The Best Exotic Marigold Hotel

The old & the beautiful

Pic Source: Wikipedia

There should be a separate genre of films called ‘heartwarming’, where we can put films like ‘We Bought a Zoo’, ‘50/50’ and ‘The Best Exotic Marigold Hotel’. These films do not brush aside life’s problems but treat them in a sensitive and uplifting manner… the stories are always simple, yet touch your heart and I am not at all embarrassed to say that they make me cry. These are not depressing films and the tears are more often related to joy and the eventual triumph of the human spirit. John Madden’s The Best Exotic Marigold Hotel is one such film that is sweet, simple, heartwarming and entertaining.

The film follows seven British retirees who decide to spend their autumn years in exotic and affordable India. From a recently widowed housewife to a racist retired housekeeper; a former high court judge to a bitter couple and two old-birds in search of love and one-night stands; there are plenty of interesting characters in the film. After an eventful journey, they all land up at The Best Exotic Marigold Hotel in Jaipur, a crumbling property that is nothing like the photo-shopped images they saw online. The dilapidated hotel is run by an ambitious yet scatterbrained manager cum owner, Sonny (Dev Patel) who has this interesting business plan of outsourcing retirement.

Written by Ol Parker, the film has a stellar cast comprising of some of the finest British actors including Judi Dench, Tom Wilkinson, Bill Nighy, Maggie Smith, Penelope Wilton, Celia Imrie and Ronald Pickup. Needless to say, they all are fabulous and each one has a touching story. However, Judi Dench, Tom Wilkinson and Maggie Smith steal the show. Dev Patel has the required energy but his accent distracts from his ‘Indian’ character. Tena Desae plays Sonny’s love interest, Sunaina, a confident girl who works in a call centre and Lillete Dubey plays his mother.

The film exaggerates and exploits all clichés about India but then you must remember that the film is from the point of view of British retirees. Riot of colours, beggars, rickety bus rides, Indians using incorrect English (and interestingly street urchins talking in British accent)… all this and more, the film packs a lot of real and imaginary India. Some of it may irritate you but if you look past all this, it is an interestingly presented film. Cinematography by Ben Davis is beautiful and he uses the typical exotic India imagery to the fullest. Music by Thomas Newman is also like those documentaries on India we get to see on Nat Geo and Discovery; but again it does create the desired effect.

The Best Exotic Marigold Hotel is a simple film with plenty of emotions and Rajasthan tourism brochure as the background. Watch it if you enjoy crying at the movies.

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My Week With Marilyn

She’s Marilyn… She’s Michelle

My Week With Marilyn; Source: Wikipedia

Marilyn Monroe lives through her image… the iconic photographs, the stories around her enigmatic life and death, and of course, her films that released over half a century ago. She is more of a cinematic icon than a person in the minds of the viewers today… However, Simon Curtis’ (director) film ‘My Week with Marilyn’ brings Marilyn the star, Marilyn the manipulator, Marilyn the victim and Marilyn the insecure girl back to life again.  The real credit goes to the actress, who it seems was born to play this role – Michelle Williams.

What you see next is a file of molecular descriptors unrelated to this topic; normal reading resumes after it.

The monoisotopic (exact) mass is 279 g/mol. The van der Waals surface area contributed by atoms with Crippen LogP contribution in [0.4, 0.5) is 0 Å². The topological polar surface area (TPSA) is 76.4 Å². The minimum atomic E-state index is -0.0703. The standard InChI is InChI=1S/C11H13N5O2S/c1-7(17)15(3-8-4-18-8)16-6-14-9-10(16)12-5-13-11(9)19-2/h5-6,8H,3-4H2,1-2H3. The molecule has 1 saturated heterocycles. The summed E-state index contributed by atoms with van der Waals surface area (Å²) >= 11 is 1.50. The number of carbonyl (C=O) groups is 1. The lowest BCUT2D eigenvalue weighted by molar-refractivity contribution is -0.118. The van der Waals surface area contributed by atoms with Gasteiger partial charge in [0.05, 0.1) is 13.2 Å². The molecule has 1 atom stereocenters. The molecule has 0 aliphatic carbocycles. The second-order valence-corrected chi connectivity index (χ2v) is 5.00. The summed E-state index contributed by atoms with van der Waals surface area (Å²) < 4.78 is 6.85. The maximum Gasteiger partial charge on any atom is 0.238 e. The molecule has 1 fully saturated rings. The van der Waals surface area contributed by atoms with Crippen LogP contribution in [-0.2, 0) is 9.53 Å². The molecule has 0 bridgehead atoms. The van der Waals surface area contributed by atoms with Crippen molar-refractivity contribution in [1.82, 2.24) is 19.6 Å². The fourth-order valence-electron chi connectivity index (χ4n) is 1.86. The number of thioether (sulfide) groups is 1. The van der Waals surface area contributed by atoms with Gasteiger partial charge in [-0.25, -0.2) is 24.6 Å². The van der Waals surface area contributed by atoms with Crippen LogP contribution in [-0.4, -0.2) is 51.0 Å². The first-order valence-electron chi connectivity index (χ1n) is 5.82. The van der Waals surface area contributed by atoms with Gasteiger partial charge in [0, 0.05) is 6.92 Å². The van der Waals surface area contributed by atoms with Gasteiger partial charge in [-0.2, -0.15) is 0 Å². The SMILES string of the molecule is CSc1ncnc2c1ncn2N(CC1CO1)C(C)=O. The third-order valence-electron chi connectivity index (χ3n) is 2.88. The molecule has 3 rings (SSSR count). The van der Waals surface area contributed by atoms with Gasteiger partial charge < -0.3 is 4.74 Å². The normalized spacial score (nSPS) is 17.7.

The film is based on British writer and documentary filmmaker, Colin Clark’s account of his time spent with Marilyn on and off the sets of another film, The Prince and the Showgirl (1957) for which she shot in London with actor/filmmaker, Laurence Olivier. Clark worked with Olivier as the third assistant director and forged an unlikely friendship with the world’s biggest star, albeit for a week. His two books, ‘The Prince, The Showgirl and Me’ and ‘My Week with Marilyn’ were adapted beautifully for screen by Adrian Hodges.

In the new film, Laurence Olivier (played by Kenneth Branagh) admires Marilyn’s screen persona and tells his young colleague, Colin (Eddie Redmayne) that he finds himself dull when she’s on-screen with him. That statement holds true of Michelle Williams’ performance in My Week with Marilyn. When she is on screen, you see nobody else and she lives Marilyn Monroe; she flirts, she winks, she laughs and says wicked things… she also appears nervous, vulnerable and someone you’d like to help, despite knowing that she can’t be helped. That’s the situation, Colin finds himself in as he thinks he can protect Marilyn, but from whom, herself?

The film also stars Judi Dench as Sybil Thorndike; Julia Ormond as Vivien Leigh; Emma Watson as Lucy, a wardrobe assistant; Zoë Wanamaker as Paula Strasberg, Marilyn’s acting coach; Dominic Cooper as Milton Greene, her business partner, amongst others. A stellar cast like this and you only remember Michelle after the film ends! Of course, the role she plays ensured she gets the most attention, but it was a big responsibility and the final outcome rested on her performance.

Williams has given some fine performances earlier also that earned her Oscar nominations (Supporting Actress for Brokeback Mountain and Leading Actress for Blue Valentine); but this time she shone like never before earning her third Academy Award nomination (Best Actress). Do watch My Week with Marilyn for her. It is a fine film with an interesting story, good cinematography, art direction, great supporting cast, etc, etc. But at the end it is Michelle as Marilyn who is the soul of the film.

– Shrey Khetarpal